A suite of algorithms has been developed for generating the standard EPIC Level 2 cloud products that include cloud mask, cloud effective pressure/height (CEP/CEH), and cloud optical thickness (COT). These algorithms use as input the observations from five EPIC channels, namely the 388 nm and the two pairs of O2 A-band (780 and 764 nm) and B-band (680 and 688 nm) reference and absorption channels. These observations provide the most cloud information content and are close to each other in observation time, which is important for reducing uncertainties resulting from temporal changes in clouds and the rotation of the Earth. Table 1 gives a summary of the EPIC L2 cloud products. These products, which are publicly available at the Atmospheric Science Data Centre at the NASA Langley Research Center, provide cloud properties of the sunlit side of Earth and are being used in applications such as cloud screening for aerosol property retrievals, ocean color studies, and trace gas retrieval corrections.
The remainder of the paper is organized as follows: Sect. 2 presents the algorithm theoretical basis for the standard EPIC L2 cloud products; Sect. 3 presents an initial assessment of the performance of these products through comparison with results from co-located geosynchronous earth orbit (GEO) and low earth orbit (LEO) observations; a summary and discussions are presented in Sect. 4.
The three components of the EPIC cloud product system, cloud mask, CEP/CEH retrieval, and COT retrieval are run independently. The EPIC cloud mask serves as input to both the CEP/CEH and COT retrievals, for which only pixels classified as cloudy are processed.
2.1 EPIC cloud mask algorithm
The basis for cloud detection is the contrast between cloud and the background surface. To separate cloudy and clear pixels, satellite missions usually adopt the threshold method, which classifies a pixel through comparing the values of an observed quantity, such as the bidirectional reflectance factor (BRF), to a predefined threshold (e.g., Ackerman et al., 2010; Yang et al., 2007; Rossow and Garder, 1993). Moreover, multiple thresholds can be defined such that the cloud mask is assigned a confidence level. Similarly, the goal of the EPIC cloud mask is to label each pixel as clear with high confidence, clear with low confidence, cloudy with low confidence, or cloudy with high confidence. Because EPIC observations are limited to the shortwave channels, the widely used infrared-based tests (e.g., temperature contrast) are not available. However, effective tests can still be constructed. To do that, the Earth's surface is separated into three types: land, ocean, and snow/ice; two tests are applied to each surface type. Table 2 lists the EPIC cloud detection tests used for each surface type.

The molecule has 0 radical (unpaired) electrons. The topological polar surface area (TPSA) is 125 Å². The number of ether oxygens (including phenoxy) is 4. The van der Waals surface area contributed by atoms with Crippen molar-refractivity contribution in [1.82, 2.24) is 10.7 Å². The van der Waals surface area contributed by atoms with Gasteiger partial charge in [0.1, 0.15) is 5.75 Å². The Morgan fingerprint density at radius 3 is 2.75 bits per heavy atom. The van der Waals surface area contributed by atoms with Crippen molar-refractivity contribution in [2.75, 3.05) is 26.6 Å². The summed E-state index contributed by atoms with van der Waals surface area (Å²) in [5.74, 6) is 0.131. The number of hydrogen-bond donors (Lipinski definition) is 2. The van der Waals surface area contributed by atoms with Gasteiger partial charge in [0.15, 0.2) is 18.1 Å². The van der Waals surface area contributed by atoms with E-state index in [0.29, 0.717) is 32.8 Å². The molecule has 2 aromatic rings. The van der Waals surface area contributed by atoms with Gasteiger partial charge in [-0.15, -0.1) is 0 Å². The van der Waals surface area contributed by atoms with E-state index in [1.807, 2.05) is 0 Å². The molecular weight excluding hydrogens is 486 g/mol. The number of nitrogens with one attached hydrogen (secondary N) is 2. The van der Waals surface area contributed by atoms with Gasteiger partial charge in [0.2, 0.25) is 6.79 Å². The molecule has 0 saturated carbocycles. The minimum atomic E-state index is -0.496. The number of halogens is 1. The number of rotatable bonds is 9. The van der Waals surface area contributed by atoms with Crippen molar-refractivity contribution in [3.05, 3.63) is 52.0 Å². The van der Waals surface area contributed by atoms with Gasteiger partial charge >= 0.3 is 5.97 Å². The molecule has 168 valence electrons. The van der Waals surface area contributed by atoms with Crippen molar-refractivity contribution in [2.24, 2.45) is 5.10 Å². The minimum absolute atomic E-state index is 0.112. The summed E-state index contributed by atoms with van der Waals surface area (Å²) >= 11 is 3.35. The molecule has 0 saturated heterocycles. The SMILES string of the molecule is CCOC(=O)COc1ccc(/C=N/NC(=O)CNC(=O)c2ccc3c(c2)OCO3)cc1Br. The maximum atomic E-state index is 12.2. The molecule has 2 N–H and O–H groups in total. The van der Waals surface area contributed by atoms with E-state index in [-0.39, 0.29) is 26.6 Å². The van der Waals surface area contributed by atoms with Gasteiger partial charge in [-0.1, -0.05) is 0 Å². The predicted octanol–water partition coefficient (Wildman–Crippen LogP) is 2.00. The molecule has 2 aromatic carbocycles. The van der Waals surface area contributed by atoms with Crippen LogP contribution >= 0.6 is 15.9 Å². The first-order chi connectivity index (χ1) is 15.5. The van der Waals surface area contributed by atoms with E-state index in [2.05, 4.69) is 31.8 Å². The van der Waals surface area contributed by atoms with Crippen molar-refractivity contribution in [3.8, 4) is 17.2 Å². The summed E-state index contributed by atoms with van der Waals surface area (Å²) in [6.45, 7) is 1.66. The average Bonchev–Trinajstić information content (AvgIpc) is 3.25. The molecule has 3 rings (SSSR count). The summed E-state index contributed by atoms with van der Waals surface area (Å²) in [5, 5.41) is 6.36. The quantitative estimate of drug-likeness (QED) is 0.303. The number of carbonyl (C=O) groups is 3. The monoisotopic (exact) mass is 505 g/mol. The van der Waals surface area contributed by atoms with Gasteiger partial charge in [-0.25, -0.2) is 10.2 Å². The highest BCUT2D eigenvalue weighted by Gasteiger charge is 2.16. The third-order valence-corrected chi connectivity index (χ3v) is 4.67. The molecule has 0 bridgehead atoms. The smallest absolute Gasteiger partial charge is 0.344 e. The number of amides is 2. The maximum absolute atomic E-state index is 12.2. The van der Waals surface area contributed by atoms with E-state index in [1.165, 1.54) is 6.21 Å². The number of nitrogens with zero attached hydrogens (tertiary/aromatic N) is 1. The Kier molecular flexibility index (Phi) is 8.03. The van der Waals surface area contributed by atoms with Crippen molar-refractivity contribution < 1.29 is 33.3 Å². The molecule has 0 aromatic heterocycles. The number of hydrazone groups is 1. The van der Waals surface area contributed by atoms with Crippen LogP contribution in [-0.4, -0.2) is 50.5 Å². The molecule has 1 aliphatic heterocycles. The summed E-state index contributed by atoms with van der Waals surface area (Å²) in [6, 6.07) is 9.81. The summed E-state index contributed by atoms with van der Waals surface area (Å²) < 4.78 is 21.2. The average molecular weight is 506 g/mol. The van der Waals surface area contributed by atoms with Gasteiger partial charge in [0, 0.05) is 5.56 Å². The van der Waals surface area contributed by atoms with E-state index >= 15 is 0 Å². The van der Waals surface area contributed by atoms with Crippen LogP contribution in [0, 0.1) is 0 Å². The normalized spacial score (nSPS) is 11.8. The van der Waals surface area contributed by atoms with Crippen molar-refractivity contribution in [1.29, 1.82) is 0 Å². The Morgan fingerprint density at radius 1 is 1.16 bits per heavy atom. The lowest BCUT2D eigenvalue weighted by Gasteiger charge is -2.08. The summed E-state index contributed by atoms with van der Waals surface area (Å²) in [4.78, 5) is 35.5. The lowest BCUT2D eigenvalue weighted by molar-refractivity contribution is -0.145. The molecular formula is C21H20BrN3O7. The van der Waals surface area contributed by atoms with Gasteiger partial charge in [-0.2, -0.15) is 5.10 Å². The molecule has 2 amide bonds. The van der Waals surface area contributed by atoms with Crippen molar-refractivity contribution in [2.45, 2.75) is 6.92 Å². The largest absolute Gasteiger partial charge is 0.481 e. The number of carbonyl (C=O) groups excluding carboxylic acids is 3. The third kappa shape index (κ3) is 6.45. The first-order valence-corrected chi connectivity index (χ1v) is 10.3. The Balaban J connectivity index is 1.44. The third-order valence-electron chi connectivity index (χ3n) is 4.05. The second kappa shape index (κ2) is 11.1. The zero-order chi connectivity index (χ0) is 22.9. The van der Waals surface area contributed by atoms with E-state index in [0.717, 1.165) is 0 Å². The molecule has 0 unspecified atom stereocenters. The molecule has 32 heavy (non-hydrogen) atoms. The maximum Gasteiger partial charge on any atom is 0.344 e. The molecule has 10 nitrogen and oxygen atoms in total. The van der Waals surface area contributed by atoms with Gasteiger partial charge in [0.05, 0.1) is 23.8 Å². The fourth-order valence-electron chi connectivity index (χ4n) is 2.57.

The two tests used in the EPIC cloud mask over snow-/ice-free land are the 388 nm BRF and the EPIC O2 A-band ratio, i.e., R764∕R780, where R764 is the 764 nm absorption channel BRF and R780 the 780 nm reference channel BRF.
The utility of the 388 nm channel for cloud detection is due to the fact that surface reflectance in this channel is usually small, while clouds are relatively bright over snow-/ice-free land (Herman et al., 2001). To accommodate a wide range of sun-view geometries, the contribution from Rayleigh scattering is first removed from the observed BRF. A truly accurate Rayleigh correction requires knowledge of the reflecting layer height and its microphysical properties. However, for the more qualitative purposes of cloud detection, we can apply a simple Rayleigh correction based on the assumption that the observed reflectance comes from the interaction of a Lambertian surface and a Rayleigh layer above. Then the derived Lambertian-equivalent reflectivity (LER) (e.g., Herman and Celarier, 1997) can be compared with the surface albedo to decide if clouds are present. The EPIC observed BRF at the top of atmosphere (TOA) RTOA can be expressed as
where RLER is the Lambertian-equivalent reflectivity to be derived; RR, TR, and SR are the Rayleigh path reflectance, two-way transmittance, and spherical albedo, respectively, which are calculated with the analytical solutions described in Vermote and Tanre (1997). Thresholds for the 388 nm test are based on the monthly surface reflectance climatology derived from the Global Ozone Monitoring Experiment-2 (GOME-2) and the SCanning Imaging Absorption SpectroMeter for Atmospheric CHartographY (SCIAMACHY) missions (Tilstra et al., 2017). In practice, if the Rayleigh corrected LER is larger than the surface albedo, then the scene is labeled as cloudy; otherwise, it is clear. The uncertainty in the surface albedo provided by the dataset (Tilstra et al., 2017) is used to decide the confidence level.
The selection of the O2 A-band ratio as a cloud mask test is based on the fact that everything being equal, the ratio is higher with the presence of clouds compared to clear sky cases because O2 absorption is proportional to the air mass above the reflecting layer. Thresholds for this test are a function of surface elevation, which is based on the Global Gridded Elevation and Bathymetric (ETOPO5) dataset (Edwards, 1989). While the O2 B-band ratio is also useful for cloud detection for the same reason (and is used over snow/ice as discussed below), the A-band ratio is selected for use over land because it provides better skill than that of the B band due to its higher sensitivity to the photon path length change (Y. Yang et al., 2013).